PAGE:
News Articles

Desert Drama

Good and bad news from New Mexico 4/18/2009 02:00:00 AM Eastern

Albuquerque news departments have a major story on their hands. Police have found the remains of as many as 13 women buried under a construction site in the past few months. Stations have come up with innovative ways to cover the grisly news, such as KOAT.com using Microsoft Virtual Earth to help users zero in on the desolate crime scene.

But KRQE-KASA President/General Manager Bill Anderson says all have been respectful of the terrible tragedy afoot. “All the stations are covering it, but nobody's trying to outdo the other station,” he says, mentioning a sober approach to promotion.

General managers say the Albuquerque-Santa Fe market continues to grow. While TV revenue isn't what it was in recent years in the No. 44 DMA, the heavy government presence—there are a pair of national laboratories and three Air Force bases—keeps things relatively robust. “The jobs are pretty stable and they pay pretty well,” says KOAT President/General Manager Mary Lynn Roper. “We're a little protected in that regard.”

Albuquerque boasts a healthy news race. LIN's CBS outlet KRQE, which won primetime in March by a landslide, took late news with an 8.7 household rating/16 share—besting Hubbard's NBC affiliate KOB and Hearst-Argyle's ABC affiliate KOAT. KOB topped KOAT in mornings, while KOAT returned the favor in evening news.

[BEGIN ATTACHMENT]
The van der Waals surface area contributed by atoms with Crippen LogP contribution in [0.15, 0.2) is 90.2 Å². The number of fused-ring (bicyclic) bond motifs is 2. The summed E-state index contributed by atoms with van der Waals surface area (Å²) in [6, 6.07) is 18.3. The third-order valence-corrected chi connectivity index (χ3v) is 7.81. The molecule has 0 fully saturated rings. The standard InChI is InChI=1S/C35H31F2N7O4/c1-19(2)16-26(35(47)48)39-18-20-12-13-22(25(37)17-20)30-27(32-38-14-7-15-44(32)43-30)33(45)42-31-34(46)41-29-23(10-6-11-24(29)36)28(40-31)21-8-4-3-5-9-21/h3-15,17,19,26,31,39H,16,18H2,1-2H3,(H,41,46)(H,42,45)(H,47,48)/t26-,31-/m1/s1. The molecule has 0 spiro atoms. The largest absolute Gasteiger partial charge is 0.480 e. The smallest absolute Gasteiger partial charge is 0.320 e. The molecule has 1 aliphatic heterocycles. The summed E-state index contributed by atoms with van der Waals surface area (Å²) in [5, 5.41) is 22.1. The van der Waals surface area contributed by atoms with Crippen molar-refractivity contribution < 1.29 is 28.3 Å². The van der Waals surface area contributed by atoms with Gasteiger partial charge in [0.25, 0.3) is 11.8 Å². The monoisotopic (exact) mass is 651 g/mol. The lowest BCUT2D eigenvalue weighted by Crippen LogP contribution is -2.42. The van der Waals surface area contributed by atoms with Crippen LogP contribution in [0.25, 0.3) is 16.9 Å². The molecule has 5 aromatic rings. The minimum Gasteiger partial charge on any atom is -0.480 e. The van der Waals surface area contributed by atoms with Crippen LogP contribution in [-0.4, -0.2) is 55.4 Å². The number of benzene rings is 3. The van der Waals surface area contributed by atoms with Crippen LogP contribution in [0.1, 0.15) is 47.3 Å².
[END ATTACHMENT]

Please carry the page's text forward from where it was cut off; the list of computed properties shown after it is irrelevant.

Anderson says the 9 p.m. news on his Fox station is growing considerably, its ratings inching closer to the big guys at 10. “At some duopolies, the Fox newscast is a preview for the 10 p.m. news,” he says. “We don't approach it that way.”

KOAT has stepped up its late news, too, extending its 10 p.m. program to an hour last June. Roper says the extra room has allowed KOAT to expand features like weather coverage. “We realized we had more news than we could fit in at 10,” she says. “It's given us a chance to do a few [new] things.”

Other stations include Acme's CW-MyNetworkTV duopoly KWBQ and KASY, and Spanish-language stations such as Entravision's Univision and TeleFutura outlets, and a Ramar-owned Telemundo affiliate.

Besides the federal jobs, the market is also home to an expanding General Mills facility, and is an emerging player in film and television production. While automotive advertising is down, stations are seeing growth in segments like gambling, as residents opt to spend “staycations” at the local casinos.

As long as new arrivals keep turning up, managers say marketers will need to reach out to them. “They're still selling homes in Albuquerque,” Anderson says, “and they're still selling cars.”

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michael.malone@reedbusiness.com

 

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